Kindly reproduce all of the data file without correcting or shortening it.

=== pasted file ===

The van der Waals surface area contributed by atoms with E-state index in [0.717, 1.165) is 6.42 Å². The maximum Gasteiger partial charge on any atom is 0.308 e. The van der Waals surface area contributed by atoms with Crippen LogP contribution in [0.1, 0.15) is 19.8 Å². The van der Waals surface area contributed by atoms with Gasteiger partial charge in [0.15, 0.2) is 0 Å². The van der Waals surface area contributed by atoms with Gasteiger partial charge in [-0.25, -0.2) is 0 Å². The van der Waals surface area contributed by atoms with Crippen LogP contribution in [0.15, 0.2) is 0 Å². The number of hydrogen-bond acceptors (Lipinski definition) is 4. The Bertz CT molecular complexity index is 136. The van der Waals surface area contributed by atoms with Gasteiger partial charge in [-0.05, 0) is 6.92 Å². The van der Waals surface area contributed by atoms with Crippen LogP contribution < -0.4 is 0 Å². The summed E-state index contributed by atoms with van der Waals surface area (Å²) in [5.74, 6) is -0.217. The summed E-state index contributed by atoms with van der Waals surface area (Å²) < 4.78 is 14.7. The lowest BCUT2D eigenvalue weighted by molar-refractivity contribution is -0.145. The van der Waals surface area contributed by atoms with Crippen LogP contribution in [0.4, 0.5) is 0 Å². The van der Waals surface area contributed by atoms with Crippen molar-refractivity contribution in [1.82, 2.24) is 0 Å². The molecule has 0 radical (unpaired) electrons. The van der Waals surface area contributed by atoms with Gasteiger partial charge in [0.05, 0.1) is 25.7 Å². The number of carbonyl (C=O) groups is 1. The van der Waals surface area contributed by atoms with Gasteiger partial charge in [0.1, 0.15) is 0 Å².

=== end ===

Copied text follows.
The van der Waals surface area contributed by atoms with E-state index in [0.717, 1.165) is 6.42 Å². The maximum Gasteiger partial charge on any atom is 0.308 e. The van der Waals surface area contributed by atoms with Crippen LogP contribution in [0.1, 0.15) is 19.8 Å². The van der Waals surface area contributed by atoms with Gasteiger partial charge in [0.15, 0.2) is 0 Å². The van der Waals surface area contributed by atoms with Gasteiger partial charge in [-0.25, -0.2) is 0 Å². The van der Waals surface area contributed by atoms with Crippen LogP contribution in [0.15, 0.2) is 0 Å². The number of hydrogen-bond acceptors (Lipinski definition) is 4. The Bertz CT molecular complexity index is 136. The van der Waals surface area contributed by atoms with Gasteiger partial charge in [-0.05, 0) is 6.92 Å². The van der Waals surface area contributed by atoms with Crippen LogP contribution < -0.4 is 0 Å². The summed E-state index contributed by atoms with van der Waals surface area (Å²) in [5.74, 6) is -0.217. The summed E-state index contributed by atoms with van der Waals surface area (Å²) < 4.78 is 14.7. The lowest BCUT2D eigenvalue weighted by molar-refractivity contribution is -0.145. The van der Waals surface area contributed by atoms with Crippen LogP contribution in [0.4, 0.5) is 0 Å². The van der Waals surface area contributed by atoms with Crippen molar-refractivity contribution in [1.82, 2.24) is 0 Å². The molecule has 0 radical (unpaired) electrons. The van der Waals surface area contributed by atoms with Gasteiger partial charge in [0.05, 0.1) is 25.7 Å². The number of carbonyl (C=O) groups is 1. The van der Waals surface area contributed by atoms with Gasteiger partial charge in [0.1, 0.15) is 0 Å².